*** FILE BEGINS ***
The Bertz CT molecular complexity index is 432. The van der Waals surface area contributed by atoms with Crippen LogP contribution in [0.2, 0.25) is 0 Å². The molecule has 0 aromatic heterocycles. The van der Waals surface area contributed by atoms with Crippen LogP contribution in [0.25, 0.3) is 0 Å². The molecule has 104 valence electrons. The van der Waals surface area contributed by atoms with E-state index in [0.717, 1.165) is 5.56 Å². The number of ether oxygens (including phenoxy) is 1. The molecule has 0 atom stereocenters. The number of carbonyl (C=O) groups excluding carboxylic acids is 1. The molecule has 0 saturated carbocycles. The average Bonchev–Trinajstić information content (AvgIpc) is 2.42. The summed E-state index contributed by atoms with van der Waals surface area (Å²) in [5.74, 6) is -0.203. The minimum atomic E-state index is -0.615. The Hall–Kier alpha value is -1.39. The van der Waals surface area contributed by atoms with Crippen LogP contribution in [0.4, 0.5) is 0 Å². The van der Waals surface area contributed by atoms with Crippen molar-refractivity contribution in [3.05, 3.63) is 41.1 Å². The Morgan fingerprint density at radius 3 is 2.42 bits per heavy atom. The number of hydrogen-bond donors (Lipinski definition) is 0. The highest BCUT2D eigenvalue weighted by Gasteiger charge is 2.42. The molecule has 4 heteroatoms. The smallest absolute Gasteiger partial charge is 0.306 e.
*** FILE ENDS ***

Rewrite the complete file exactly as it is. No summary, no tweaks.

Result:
The Bertz CT molecular complexity index is 432. The van der Waals surface area contributed by atoms with Crippen LogP contribution in [0.2, 0.25) is 0 Å². The molecule has 0 aromatic heterocycles. The van der Waals surface area contributed by atoms with Crippen LogP contribution in [0.25, 0.3) is 0 Å². The molecule has 104 valence electrons. The van der Waals surface area contributed by atoms with E-state index in [0.717, 1.165) is 5.56 Å². The number of ether oxygens (including phenoxy) is 1. The molecule has 0 atom stereocenters. The number of carbonyl (C=O) groups excluding carboxylic acids is 1. The molecule has 0 saturated carbocycles. The average Bonchev–Trinajstić information content (AvgIpc) is 2.42. The summed E-state index contributed by atoms with van der Waals surface area (Å²) in [5.74, 6) is -0.203. The minimum atomic E-state index is -0.615. The Hall–Kier alpha value is -1.39. The van der Waals surface area contributed by atoms with Crippen LogP contribution in [0.4, 0.5) is 0 Å². The van der Waals surface area contributed by atoms with Crippen molar-refractivity contribution in [3.05, 3.63) is 41.1 Å². The Morgan fingerprint density at radius 3 is 2.42 bits per heavy atom. The number of hydrogen-bond donors (Lipinski definition) is 0. The highest BCUT2D eigenvalue weighted by Gasteiger charge is 2.42. The molecule has 4 heteroatoms. The smallest absolute Gasteiger partial charge is 0.306 e.